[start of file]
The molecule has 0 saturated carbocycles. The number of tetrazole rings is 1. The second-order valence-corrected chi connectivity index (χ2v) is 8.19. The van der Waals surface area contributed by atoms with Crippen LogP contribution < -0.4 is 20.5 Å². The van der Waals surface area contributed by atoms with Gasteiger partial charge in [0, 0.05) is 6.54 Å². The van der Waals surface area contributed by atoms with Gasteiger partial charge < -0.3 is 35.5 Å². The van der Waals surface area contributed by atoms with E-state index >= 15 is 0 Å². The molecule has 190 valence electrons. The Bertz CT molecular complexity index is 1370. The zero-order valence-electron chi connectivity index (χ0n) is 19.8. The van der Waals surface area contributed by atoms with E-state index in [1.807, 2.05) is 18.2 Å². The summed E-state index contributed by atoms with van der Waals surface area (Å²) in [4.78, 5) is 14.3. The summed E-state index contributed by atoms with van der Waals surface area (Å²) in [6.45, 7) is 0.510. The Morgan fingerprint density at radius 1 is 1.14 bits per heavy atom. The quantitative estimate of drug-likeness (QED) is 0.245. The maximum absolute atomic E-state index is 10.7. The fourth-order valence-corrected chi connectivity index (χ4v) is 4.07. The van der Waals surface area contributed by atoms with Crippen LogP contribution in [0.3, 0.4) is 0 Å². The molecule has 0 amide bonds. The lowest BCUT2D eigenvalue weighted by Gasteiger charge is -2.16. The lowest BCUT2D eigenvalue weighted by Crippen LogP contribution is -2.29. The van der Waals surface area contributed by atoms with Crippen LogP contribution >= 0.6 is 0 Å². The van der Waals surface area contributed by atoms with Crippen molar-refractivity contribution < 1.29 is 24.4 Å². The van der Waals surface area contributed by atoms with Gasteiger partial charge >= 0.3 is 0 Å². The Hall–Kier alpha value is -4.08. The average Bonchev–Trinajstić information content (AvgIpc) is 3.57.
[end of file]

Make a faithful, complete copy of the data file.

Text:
The molecule has 0 saturated carbocycles. The number of tetrazole rings is 1. The second-order valence-corrected chi connectivity index (χ2v) is 8.19. The van der Waals surface area contributed by atoms with Crippen LogP contribution < -0.4 is 20.5 Å². The van der Waals surface area contributed by atoms with Gasteiger partial charge in [0, 0.05) is 6.54 Å². The van der Waals surface area contributed by atoms with Gasteiger partial charge < -0.3 is 35.5 Å². The van der Waals surface area contributed by atoms with E-state index >= 15 is 0 Å². The molecule has 190 valence electrons. The Bertz CT molecular complexity index is 1370. The zero-order valence-electron chi connectivity index (χ0n) is 19.8. The van der Waals surface area contributed by atoms with E-state index in [1.807, 2.05) is 18.2 Å². The summed E-state index contributed by atoms with van der Waals surface area (Å²) in [4.78, 5) is 14.3. The summed E-state index contributed by atoms with van der Waals surface area (Å²) in [6.45, 7) is 0.510. The Morgan fingerprint density at radius 1 is 1.14 bits per heavy atom. The quantitative estimate of drug-likeness (QED) is 0.245. The maximum absolute atomic E-state index is 10.7. The fourth-order valence-corrected chi connectivity index (χ4v) is 4.07. The van der Waals surface area contributed by atoms with Crippen LogP contribution in [0.3, 0.4) is 0 Å². The molecule has 0 amide bonds. The lowest BCUT2D eigenvalue weighted by Gasteiger charge is -2.16. The lowest BCUT2D eigenvalue weighted by Crippen LogP contribution is -2.29. The van der Waals surface area contributed by atoms with Crippen LogP contribution >= 0.6 is 0 Å². The van der Waals surface area contributed by atoms with Crippen molar-refractivity contribution < 1.29 is 24.4 Å². The van der Waals surface area contributed by atoms with Gasteiger partial charge >= 0.3 is 0 Å². The Hall–Kier alpha value is -4.08. The average Bonchev–Trinajstić information content (AvgIpc) is 3.57.